To many, the puzzle now is why we have not seen higher inflation in the presence of low unemployment. One common view is that we are not measuring “true unemployment” correctly. While PA EPOP should address most of these measurement issues, Canada shows us that even this explanation fails to hold up under closer scrutiny. We might have to acknowledge that even the best measures of labor utilization will serve as an an incomplete assessment of whether, in the context of price stability, maximum employment has been achieved.

Figure 6: Whether you look at headline unemployment rate or more careful metrics like PA EPOP, labor utilization in Canada is historically strong. (Source: Statistics Canada)

Not only is Canada’s prime-age EPOP above the US, but it is currently at a new all-time high relative to its own history! Nevertheless, Canada has seen little in the way of sustained inflationary pressures.

Figure 2 (see above for details)

We have not even seen anything resembling sustained wage acceleration either.

Figure 3 (see above for details)

Time to rethink model specification!

It is easy (and virtually unfalsifiable) to claim that the rate of unemployment or prime-age employment is simply very different from what we previously assumed. Canada has pushed both measures to such an extreme and yet the conventional approach is still failing to offer useful results.

  • The common answer we hear is that the Phillips Curve is so flat that inflation expectations are all that matter for determining inflation outcomes, and that labor markets have become virtually irrelevant. However, such a claim fails to explore other potential explanations for how labor markets are relevant aside from the level of labor utilization.
  • For example, what if it is the change in labor utilization that matters for price stability, and not solely the level itself? If that were the case, then labor utilization would only be constrained in terms of speed, not in terms of destination. In other words, it doesn’t matter where you are on the road. It might only matter how fast you are going!
  • After accounting for the lag in inflation, it appears that major segments of inflation are more correlated to the change in labor utilization than the outright level. There is more work to be done here, but if you would like some initial food for thought…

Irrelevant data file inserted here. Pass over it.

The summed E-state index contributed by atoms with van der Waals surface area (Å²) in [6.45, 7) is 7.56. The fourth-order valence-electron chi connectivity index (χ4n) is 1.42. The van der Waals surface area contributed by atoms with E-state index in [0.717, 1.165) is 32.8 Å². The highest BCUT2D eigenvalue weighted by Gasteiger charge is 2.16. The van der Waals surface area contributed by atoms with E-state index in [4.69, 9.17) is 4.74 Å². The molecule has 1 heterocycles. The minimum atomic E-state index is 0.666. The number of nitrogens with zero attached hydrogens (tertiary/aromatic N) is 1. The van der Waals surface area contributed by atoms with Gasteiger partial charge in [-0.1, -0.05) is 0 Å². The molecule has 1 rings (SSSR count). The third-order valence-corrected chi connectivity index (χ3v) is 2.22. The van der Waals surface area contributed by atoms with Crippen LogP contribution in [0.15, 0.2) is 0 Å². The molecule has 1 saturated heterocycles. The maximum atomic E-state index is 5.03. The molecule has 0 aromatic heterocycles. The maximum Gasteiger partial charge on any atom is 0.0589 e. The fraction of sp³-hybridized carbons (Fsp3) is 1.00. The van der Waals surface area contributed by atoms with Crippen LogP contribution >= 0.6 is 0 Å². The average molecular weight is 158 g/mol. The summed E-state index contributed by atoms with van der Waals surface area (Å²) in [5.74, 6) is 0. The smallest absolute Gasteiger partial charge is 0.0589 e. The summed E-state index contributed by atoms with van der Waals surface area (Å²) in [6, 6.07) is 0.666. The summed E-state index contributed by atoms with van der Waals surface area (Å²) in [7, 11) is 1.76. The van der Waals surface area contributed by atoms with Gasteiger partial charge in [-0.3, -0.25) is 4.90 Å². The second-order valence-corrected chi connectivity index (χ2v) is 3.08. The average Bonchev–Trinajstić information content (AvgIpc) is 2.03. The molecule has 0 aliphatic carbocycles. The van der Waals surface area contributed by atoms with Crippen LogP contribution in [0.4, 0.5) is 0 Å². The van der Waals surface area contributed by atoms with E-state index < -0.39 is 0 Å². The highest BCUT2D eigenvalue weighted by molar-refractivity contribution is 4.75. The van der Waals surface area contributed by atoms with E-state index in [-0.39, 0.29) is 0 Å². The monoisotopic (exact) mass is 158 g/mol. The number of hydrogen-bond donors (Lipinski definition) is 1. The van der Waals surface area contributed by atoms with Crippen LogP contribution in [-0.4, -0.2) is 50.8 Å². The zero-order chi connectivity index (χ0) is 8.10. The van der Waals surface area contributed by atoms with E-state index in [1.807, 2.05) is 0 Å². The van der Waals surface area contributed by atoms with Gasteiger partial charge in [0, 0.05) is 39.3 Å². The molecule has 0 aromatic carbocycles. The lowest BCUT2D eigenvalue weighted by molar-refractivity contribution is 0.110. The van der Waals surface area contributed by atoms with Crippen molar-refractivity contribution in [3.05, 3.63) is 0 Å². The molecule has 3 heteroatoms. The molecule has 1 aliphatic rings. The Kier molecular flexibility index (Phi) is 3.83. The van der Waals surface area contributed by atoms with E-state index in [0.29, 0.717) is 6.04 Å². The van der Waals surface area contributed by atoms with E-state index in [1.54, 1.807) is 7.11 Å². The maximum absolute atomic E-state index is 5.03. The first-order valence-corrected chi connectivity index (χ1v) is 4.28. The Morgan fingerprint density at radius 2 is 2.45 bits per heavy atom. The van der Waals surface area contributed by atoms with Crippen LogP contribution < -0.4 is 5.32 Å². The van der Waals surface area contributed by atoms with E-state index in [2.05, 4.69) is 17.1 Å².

Figure 7: Employment growth tends to correlate with services inflation with about a 12–18 month lead. (3m MA refers to the 3-month moving average). (Source: BLS)
Figure 8: The unemployment rate has shown a reasonable correlation with core services inflation only for brief periods. Compared to Figure 7, the observed correlation in Figure 8 is less stable (Source: BLS)
Figure 9: The prime-age employment rate does not offer a significantly better read over the unemployment rate in projecting core services inflation dynamics. (Source: BLS)

Concluding Thoughts

There are good and not-so-good reasons to focus on the prime-age employment rate. If you are trying to measure labor utilization while adjusting for the appropriate acyclical factors, the prime-age employment rate is an excellent starting point. If you’re expecting inflation to show up once a high PA EPOP ratio has been achieved, Canada’s current set of outcomes suggests otherwise.

Some in the dismal science might be disheartened to learn that Phillips Curve dynamics are even less evident in economies with historically high levels of labor utilization, but we prefer to take a more optimistic view. At least in the near- to medium-term, labor markets in the US and probably even Canada have scope to be more inclusive without triggering sustained acceleration in prices.